Before you come to each of the four sessions with the minister, spend about ten minutes looking at the session and noting down brief answers, together with any questions or comments you might have. Don’t feel compelled to agree with what you are reading; the idea is to open up issues and get a useful discussion flowing about the important relationship that you’re entering into. Each session includes passages from the Bible that are, in one way or another, relevant to marriage. This means that you can be confident that the ideas you are thinking about haven’t been pulled out of thin air, but are solidly based in Christian and church tradition. As a side benefit, it can also help you work out what passages are best suited for use in your wedding ceremony! Again, your minister will help you with this.

Also, at the end of the booklet you will find one traditional and widely-used order for the celebration of marriage. It’s a modern update of a marriage service written by Archbishop Thomas Cranmer in the 16th century, and it expresses many of the ideas in the Bible passages covered by these sessions. You may find it interesting to compare it with the order you will be using for your own wedding.

God is a fan

The final thing to note as we get started is that God thinks pretty highly of what you’re about to do.

Unfortunately, over the years the church has developed—at least in some circles—a pretty negative reputation when it comes to love, sex and marriage. Unfortunately also, this is something that the church has often deserved. It’s important to realize, then, that according to the Bible, God is a big fan of marriage. No-one can read the early chapters of Genesis and come away with the impression that God is somehow anti-sex, or that men and women are not supposed to enjoy each other, their differences, and the way they are made. Here’s a key passage:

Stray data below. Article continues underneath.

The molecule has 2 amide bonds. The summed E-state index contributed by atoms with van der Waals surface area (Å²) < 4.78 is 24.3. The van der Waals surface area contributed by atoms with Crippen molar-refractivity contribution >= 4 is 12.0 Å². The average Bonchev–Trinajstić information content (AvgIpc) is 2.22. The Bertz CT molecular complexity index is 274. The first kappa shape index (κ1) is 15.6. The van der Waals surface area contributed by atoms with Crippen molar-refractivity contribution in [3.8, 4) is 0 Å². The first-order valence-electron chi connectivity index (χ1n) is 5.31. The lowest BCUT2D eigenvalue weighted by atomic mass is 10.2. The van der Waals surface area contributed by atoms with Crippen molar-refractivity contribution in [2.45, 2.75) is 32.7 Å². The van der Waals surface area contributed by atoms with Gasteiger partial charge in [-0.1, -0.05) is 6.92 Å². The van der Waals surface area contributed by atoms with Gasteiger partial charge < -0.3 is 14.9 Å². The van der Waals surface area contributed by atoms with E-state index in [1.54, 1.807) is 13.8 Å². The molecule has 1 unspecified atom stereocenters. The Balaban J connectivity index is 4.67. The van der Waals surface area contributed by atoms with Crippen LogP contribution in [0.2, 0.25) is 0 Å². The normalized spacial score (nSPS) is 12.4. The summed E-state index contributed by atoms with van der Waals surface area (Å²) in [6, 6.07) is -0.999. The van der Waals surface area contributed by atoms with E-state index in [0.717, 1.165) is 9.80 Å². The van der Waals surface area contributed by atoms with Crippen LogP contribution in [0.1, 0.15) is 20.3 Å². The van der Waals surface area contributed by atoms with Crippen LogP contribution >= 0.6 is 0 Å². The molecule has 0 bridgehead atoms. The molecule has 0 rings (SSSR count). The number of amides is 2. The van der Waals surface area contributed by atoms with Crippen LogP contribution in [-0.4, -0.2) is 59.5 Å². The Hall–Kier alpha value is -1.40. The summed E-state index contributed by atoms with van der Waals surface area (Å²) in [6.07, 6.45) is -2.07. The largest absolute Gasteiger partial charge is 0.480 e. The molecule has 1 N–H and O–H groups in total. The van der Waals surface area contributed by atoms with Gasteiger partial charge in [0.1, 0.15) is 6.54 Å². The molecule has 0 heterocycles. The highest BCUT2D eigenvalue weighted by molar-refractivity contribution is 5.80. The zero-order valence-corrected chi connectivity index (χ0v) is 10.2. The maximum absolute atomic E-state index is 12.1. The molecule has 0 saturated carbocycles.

Then the Lord God said, “It is not good that the man should be alone; I will make him a helper fit for him”. So out of the ground the LordGod formed every beast of the field and every bird of the heavens and brought them to the man to see what he would call them. And whatever the man called every living creature, that was its name. The man gave names to all livestock and to the birds of the heavens and to every beast of the field. But for Adam there was not found a helper fit for him. So the LordGod caused a deep sleep to fall upon the man, and while he slept took one of his ribs and closed up its place with flesh. And the rib that the LordGod had taken from the man he made into a woman and brought her to the man. Then the man said,

“This at last is bone of my bones
and flesh of my flesh;
she shall be called Woman,
because she was taken out of Man”.

Therefore a man shall leave his father and his mother and hold fast to his wife, and they shall become one flesh. And the man and his wife were both naked and were not ashamed. (Genesis 2:18-25)

It’s not a concept that needs a lot of explanation. Men and women were designed for each other and for life together, with all that this implies for a healthy sexual and personal relationship. It’s in this context that the first child is born into the world, and it’s within the context of stable marriage and family that happy relationships and healthy individuals are able to grow. It’s a gift of God. Marriage is, first and foremost, a determination to use God’s good gift the way it was intended—to bring glory and thanks to him, enjoyment to each other, and children into the world.